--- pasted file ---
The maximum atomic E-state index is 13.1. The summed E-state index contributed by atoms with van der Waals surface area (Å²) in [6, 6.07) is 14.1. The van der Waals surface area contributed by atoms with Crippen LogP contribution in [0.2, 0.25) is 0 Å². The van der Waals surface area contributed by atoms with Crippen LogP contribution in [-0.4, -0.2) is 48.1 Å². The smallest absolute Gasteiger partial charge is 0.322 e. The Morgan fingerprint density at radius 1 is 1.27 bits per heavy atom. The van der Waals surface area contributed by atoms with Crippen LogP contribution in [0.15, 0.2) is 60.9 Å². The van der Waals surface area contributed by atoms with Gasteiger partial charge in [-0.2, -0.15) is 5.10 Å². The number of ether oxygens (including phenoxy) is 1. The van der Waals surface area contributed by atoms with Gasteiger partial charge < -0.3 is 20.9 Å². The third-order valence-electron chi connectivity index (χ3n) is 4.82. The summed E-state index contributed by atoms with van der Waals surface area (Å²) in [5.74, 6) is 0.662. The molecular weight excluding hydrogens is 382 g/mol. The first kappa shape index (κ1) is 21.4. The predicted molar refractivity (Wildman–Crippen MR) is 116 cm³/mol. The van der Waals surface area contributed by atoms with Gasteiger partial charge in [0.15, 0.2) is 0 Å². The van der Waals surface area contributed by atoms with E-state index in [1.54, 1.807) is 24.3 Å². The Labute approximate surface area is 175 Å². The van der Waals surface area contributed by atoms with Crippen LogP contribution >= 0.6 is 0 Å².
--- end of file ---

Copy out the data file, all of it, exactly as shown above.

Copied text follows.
The maximum atomic E-state index is 13.1. The summed E-state index contributed by atoms with van der Waals surface area (Å²) in [6, 6.07) is 14.1. The van der Waals surface area contributed by atoms with Crippen LogP contribution in [0.2, 0.25) is 0 Å². The van der Waals surface area contributed by atoms with Crippen LogP contribution in [-0.4, -0.2) is 48.1 Å². The smallest absolute Gasteiger partial charge is 0.322 e. The Morgan fingerprint density at radius 1 is 1.27 bits per heavy atom. The van der Waals surface area contributed by atoms with Crippen LogP contribution in [0.15, 0.2) is 60.9 Å². The van der Waals surface area contributed by atoms with Gasteiger partial charge in [-0.2, -0.15) is 5.10 Å². The number of ether oxygens (including phenoxy) is 1. The van der Waals surface area contributed by atoms with Gasteiger partial charge < -0.3 is 20.9 Å². The third-order valence-electron chi connectivity index (χ3n) is 4.82. The summed E-state index contributed by atoms with van der Waals surface area (Å²) in [5.74, 6) is 0.662. The molecular weight excluding hydrogens is 382 g/mol. The first kappa shape index (κ1) is 21.4. The predicted molar refractivity (Wildman–Crippen MR) is 116 cm³/mol. The van der Waals surface area contributed by atoms with Gasteiger partial charge in [0.15, 0.2) is 0 Å². The van der Waals surface area contributed by atoms with E-state index in [1.54, 1.807) is 24.3 Å². The Labute approximate surface area is 175 Å². The van der Waals surface area contributed by atoms with Crippen LogP contribution >= 0.6 is 0 Å².